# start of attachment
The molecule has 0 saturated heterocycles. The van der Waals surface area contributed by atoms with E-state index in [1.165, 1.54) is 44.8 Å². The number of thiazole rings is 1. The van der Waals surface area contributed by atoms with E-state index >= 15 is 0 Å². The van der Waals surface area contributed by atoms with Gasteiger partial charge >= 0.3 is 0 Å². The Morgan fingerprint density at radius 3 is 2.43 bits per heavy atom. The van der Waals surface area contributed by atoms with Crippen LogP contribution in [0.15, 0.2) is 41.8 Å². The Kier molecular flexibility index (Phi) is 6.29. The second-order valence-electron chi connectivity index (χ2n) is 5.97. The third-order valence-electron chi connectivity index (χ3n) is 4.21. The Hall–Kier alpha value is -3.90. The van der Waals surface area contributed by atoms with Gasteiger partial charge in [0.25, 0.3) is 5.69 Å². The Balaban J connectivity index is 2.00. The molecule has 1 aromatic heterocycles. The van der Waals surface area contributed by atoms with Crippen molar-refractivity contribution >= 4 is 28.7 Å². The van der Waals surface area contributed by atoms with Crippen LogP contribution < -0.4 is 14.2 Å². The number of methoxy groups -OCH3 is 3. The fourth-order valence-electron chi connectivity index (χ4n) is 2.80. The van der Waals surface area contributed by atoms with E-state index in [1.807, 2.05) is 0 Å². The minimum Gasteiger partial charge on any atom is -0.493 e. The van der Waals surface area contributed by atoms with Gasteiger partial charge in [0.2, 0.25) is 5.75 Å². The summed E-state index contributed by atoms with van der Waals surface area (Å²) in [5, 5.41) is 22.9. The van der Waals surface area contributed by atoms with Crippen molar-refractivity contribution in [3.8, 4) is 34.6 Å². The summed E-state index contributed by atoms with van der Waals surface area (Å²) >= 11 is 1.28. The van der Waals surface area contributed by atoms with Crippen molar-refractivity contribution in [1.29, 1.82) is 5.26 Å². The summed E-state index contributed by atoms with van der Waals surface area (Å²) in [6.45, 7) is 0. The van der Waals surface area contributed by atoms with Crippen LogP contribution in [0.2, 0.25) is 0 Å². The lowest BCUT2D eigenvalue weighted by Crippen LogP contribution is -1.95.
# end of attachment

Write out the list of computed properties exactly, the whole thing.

The molecule has 0 saturated heterocycles. The van der Waals surface area contributed by atoms with E-state index in [1.165, 1.54) is 44.8 Å². The number of thiazole rings is 1. The van der Waals surface area contributed by atoms with E-state index >= 15 is 0 Å². The van der Waals surface area contributed by atoms with Gasteiger partial charge >= 0.3 is 0 Å². The Morgan fingerprint density at radius 3 is 2.43 bits per heavy atom. The van der Waals surface area contributed by atoms with Crippen LogP contribution in [0.15, 0.2) is 41.8 Å². The Kier molecular flexibility index (Phi) is 6.29. The second-order valence-electron chi connectivity index (χ2n) is 5.97. The third-order valence-electron chi connectivity index (χ3n) is 4.21. The Hall–Kier alpha value is -3.90. The van der Waals surface area contributed by atoms with Gasteiger partial charge in [0.25, 0.3) is 5.69 Å². The Balaban J connectivity index is 2.00. The molecule has 1 aromatic heterocycles. The van der Waals surface area contributed by atoms with Crippen molar-refractivity contribution >= 4 is 28.7 Å². The van der Waals surface area contributed by atoms with Crippen LogP contribution < -0.4 is 14.2 Å². The number of methoxy groups -OCH3 is 3. The fourth-order valence-electron chi connectivity index (χ4n) is 2.80. The van der Waals surface area contributed by atoms with E-state index in [1.807, 2.05) is 0 Å². The minimum Gasteiger partial charge on any atom is -0.493 e. The van der Waals surface area contributed by atoms with Gasteiger partial charge in [0.2, 0.25) is 5.75 Å². The summed E-state index contributed by atoms with van der Waals surface area (Å²) in [5, 5.41) is 22.9. The van der Waals surface area contributed by atoms with Crippen molar-refractivity contribution in [3.8, 4) is 34.6 Å². The summed E-state index contributed by atoms with van der Waals surface area (Å²) >= 11 is 1.28. The van der Waals surface area contributed by atoms with Crippen molar-refractivity contribution in [1.29, 1.82) is 5.26 Å². The summed E-state index contributed by atoms with van der Waals surface area (Å²) in [6.45, 7) is 0. The van der Waals surface area contributed by atoms with Crippen LogP contribution in [0.2, 0.25) is 0 Å². The lowest BCUT2D eigenvalue weighted by Crippen LogP contribution is -1.95.